The political economy of higher education is changing writes Simon Renton in the Morning Star.

If the new Labour years saw a steady erosion of higher education with its marketisation by stealth, the current government is engaged in shock therapy.

The cuts to government funding of higher education, including the 80 per cent teaching funding cut and the Browne report, have transformed the ownership base of universities making them and their provision dependent on seeing students as consumers.

With fees increasing to up to £9,000 a year, working-class students now face rising barriers to access with the historic gains of the post-war period being decisively reversed.

The introduction of this competitive market will see some universities close. Many subject areas will radically diminish as non-cost effective disciplines face tougher cuts and falling working-class access to universities take their toll.

There will be a stratification of institutions into an Ivy League around the Russell Group, a middle layer and the post-'92 universities that survive, now competing with new private companies for the poorer student market.

The government's white paper is likely to see further moves to allow universities to become fully private and remove the last obstacles to the growth of for-profit universities, like BPP University College.

In the US, profit-seeking colleges are big businesses backed by large financial institutions and they are looking at the British market for new opportunities.

Students will face, at least, years of debt, a higher education system that pressures working-class students towards vocational degrees and predatory private companies touting for their custom.

Little wonder then that there has been an explosion of anger from students - from the November 10 demonstration to the protests around the fees Bill and the waves of occupations.

For University College Union (UCU) members everything is under attack in a bewildering multifaceted attack.

Departments and jobs are under threat across the board.

The government has indicated that it wants pay restraint and is demanding changes to the Teachers' Pension Scheme.

Yet the employers are also at fault.

They have signally failed to stand up for the sector, divided as they are among themselves.

The bigger, richer institutions have seized the main chance to try to position themselves in the new world, while the smaller, weaker ones seem cowed by the attack.

Their dependence on private funding will now hasten the attack on national bargaining agreements.

All employers are now trying, to varying degrees, to use the cover of the cuts to re-engineer their institutions, attacking the pension scheme, obstructing national pay bargaining, pushing through pay cuts, and eroding terms and conditions.

And all this will accelerate with the growing threat from the private sector.

We will see even greater erosion of professional autonomy and control of the work process under the pressure to subdivide, standardise and compartmentalise teaching, and drive it online to cut costs.

There is a debate in the UCU about how we respond.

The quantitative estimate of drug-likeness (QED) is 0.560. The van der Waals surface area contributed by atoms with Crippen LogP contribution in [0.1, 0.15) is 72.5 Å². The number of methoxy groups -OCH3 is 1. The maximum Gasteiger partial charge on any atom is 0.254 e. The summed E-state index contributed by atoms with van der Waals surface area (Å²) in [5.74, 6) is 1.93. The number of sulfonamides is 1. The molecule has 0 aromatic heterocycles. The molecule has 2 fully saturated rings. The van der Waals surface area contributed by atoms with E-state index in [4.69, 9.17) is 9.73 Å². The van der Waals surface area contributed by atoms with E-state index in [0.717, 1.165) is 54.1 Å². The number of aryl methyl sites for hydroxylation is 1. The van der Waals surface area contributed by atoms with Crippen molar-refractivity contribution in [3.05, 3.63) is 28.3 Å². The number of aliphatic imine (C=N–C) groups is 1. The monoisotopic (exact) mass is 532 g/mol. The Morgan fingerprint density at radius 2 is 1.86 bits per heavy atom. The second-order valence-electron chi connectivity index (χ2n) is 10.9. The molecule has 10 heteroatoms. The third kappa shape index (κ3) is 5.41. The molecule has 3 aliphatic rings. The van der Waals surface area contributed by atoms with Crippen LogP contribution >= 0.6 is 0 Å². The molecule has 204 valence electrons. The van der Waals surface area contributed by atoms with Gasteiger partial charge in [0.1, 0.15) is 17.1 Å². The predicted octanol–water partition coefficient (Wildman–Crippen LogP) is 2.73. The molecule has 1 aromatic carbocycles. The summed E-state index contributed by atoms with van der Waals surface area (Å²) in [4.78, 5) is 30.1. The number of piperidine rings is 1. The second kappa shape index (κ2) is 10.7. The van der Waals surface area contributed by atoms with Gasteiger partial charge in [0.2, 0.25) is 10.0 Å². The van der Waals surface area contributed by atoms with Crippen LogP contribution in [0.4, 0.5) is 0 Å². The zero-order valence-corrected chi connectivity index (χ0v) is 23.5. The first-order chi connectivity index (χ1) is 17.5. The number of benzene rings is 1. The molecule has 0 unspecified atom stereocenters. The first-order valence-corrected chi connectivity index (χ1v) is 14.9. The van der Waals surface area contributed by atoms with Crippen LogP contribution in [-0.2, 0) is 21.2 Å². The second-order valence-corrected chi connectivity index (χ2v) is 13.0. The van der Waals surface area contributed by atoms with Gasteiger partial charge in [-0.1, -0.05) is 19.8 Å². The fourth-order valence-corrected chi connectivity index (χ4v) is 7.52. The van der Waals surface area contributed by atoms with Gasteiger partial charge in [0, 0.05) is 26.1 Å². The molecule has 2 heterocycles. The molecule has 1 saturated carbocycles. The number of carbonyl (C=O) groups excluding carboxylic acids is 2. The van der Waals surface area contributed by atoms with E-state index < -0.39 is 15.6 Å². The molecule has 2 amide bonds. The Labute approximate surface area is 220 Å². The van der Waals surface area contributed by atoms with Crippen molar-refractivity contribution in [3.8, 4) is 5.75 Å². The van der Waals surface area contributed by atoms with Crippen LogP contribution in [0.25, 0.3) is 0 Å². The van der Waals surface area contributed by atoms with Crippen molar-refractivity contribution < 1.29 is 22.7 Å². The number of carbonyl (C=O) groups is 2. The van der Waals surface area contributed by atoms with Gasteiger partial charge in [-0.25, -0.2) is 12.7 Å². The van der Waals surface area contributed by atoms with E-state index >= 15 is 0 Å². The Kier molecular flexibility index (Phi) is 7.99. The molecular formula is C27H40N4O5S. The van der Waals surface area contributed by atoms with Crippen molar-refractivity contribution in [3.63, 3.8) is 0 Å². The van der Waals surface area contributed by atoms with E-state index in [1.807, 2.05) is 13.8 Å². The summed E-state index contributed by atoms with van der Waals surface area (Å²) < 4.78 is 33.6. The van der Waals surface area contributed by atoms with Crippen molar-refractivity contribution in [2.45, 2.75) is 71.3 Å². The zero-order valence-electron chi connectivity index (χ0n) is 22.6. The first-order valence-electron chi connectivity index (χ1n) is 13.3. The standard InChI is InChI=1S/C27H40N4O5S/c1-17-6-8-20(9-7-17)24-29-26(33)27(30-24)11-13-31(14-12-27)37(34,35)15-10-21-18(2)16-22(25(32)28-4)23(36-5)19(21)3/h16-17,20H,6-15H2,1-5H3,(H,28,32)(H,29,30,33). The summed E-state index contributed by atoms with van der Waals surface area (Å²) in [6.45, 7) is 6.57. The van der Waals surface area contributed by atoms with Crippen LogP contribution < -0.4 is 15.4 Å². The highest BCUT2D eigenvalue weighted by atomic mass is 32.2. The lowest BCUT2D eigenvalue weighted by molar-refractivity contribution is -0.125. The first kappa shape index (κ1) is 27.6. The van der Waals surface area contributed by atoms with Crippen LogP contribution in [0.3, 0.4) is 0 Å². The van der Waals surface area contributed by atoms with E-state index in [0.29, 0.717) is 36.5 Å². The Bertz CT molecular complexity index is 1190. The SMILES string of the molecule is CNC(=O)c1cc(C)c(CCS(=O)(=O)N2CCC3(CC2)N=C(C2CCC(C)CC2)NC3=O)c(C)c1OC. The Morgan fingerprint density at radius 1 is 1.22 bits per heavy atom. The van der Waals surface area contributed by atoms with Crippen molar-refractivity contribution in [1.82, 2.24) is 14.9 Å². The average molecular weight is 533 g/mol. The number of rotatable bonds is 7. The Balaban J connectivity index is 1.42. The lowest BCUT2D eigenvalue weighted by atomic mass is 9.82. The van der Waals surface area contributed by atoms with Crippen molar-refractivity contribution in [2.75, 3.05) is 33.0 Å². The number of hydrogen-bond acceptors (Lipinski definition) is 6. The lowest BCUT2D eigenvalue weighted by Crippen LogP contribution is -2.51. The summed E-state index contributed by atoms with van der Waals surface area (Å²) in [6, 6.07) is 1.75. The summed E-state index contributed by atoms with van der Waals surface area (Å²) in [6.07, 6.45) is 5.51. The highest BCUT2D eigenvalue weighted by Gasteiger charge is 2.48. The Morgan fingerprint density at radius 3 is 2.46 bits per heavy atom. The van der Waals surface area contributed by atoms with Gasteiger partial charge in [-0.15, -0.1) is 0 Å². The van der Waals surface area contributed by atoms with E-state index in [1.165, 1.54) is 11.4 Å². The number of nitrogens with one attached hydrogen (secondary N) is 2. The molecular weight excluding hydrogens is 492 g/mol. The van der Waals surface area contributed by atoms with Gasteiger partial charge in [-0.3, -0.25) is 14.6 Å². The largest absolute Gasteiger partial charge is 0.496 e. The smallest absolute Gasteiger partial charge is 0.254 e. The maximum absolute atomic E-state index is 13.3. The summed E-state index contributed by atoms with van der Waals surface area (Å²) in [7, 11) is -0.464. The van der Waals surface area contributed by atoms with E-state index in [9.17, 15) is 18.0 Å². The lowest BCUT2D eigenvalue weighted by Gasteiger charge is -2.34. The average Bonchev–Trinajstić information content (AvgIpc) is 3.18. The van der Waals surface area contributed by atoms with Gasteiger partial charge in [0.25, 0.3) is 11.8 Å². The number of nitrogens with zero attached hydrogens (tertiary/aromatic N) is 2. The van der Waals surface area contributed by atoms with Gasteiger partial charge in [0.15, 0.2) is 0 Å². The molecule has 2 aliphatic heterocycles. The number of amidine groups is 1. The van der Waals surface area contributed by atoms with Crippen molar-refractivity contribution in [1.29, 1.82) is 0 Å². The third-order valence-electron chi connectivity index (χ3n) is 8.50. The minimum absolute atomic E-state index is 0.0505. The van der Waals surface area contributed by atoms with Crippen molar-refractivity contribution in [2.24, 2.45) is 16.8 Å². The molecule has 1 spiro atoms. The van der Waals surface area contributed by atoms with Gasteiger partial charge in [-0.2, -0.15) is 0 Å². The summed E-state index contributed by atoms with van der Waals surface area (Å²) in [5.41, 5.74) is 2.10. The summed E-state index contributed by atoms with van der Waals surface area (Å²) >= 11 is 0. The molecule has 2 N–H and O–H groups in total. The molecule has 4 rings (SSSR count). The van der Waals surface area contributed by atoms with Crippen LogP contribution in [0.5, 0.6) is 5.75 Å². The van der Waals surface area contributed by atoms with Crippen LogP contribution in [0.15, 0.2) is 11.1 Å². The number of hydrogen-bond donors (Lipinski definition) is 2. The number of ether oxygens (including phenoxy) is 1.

Ultra-leftist arguments emphasise the need to fight on every front but show precious little understanding of how and where to prioritise our battles.

And with the range of forces against us, and the risks of catastrophic industrial defeats so great, that is a dangerous path.

That's why one recent development has seen a growing broad left organisation within UCU.

The principles of our response must be a need to ensure that while we show leadership we do not become disconnected from the mass of the membership.

This would lead to splits and defeats.

Demands for 8 per cent pay rises have not helped us build our response to the job cuts.

We must pick our battles carefully and explain to members why we pick them.

Where is the greatest threat?

Where do we deploy scarce resources?

Where do we have the greatest chance of carrying the members and winning?

We must position ourselves at the heart of the labour movement, within the growing movement against the public-sector cuts and for an alternative based on growth.

And this means preserving and building on our growing unity with other trade unions and the NUS, not treating them like poor relations who need to catch up with us.

The March 26 demonstration is absolutely critical.

If we cannot build a vast demonstration on that day we will know we are in a bad place to fight the cuts more generally.

All efforts must be bent on this demonstration.

That brings us to the issue of the student movement.

It has shown vitality and energy and we must nurture and sustain it in occupations and demonstrations, and look to help it build outwards.

But this can't mean sacrificing our relationship with the NUS for fringe organisations.

The very seriousness of the threats to our education system are producing new political developments within the union and the emergence of the broad left is a positive sign.

But we have a long way to go and we need to start to think about the future - about what sort of education system we want to build out of the ruins of the one being smashed down by the Con-Dem government and the employers.